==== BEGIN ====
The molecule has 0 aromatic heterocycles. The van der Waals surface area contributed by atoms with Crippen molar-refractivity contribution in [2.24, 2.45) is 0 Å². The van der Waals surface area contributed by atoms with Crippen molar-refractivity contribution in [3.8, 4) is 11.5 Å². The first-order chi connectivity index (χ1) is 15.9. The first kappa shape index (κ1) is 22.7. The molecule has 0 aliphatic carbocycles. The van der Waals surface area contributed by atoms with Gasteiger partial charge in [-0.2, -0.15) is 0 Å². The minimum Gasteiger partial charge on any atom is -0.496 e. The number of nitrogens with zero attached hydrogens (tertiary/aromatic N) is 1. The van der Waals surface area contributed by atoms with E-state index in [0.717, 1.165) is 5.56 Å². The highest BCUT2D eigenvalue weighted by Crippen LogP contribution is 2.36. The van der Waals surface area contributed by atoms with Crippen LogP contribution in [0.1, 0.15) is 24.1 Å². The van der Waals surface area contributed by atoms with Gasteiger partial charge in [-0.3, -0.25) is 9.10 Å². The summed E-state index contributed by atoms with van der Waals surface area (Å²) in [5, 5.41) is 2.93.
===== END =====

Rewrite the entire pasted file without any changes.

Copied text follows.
The molecule has 0 aromatic heterocycles. The van der Waals surface area contributed by atoms with Crippen molar-refractivity contribution in [2.24, 2.45) is 0 Å². The van der Waals surface area contributed by atoms with Crippen molar-refractivity contribution in [3.8, 4) is 11.5 Å². The first-order chi connectivity index (χ1) is 15.9. The first kappa shape index (κ1) is 22.7. The molecule has 0 aliphatic carbocycles. The van der Waals surface area contributed by atoms with Gasteiger partial charge in [-0.2, -0.15) is 0 Å². The minimum Gasteiger partial charge on any atom is -0.496 e. The number of nitrogens with zero attached hydrogens (tertiary/aromatic N) is 1. The van der Waals surface area contributed by atoms with E-state index in [0.717, 1.165) is 5.56 Å². The highest BCUT2D eigenvalue weighted by Crippen LogP contribution is 2.36. The van der Waals surface area contributed by atoms with Crippen LogP contribution in [0.1, 0.15) is 24.1 Å². The van der Waals surface area contributed by atoms with Gasteiger partial charge in [-0.3, -0.25) is 9.10 Å². The summed E-state index contributed by atoms with van der Waals surface area (Å²) in [5, 5.41) is 2.93.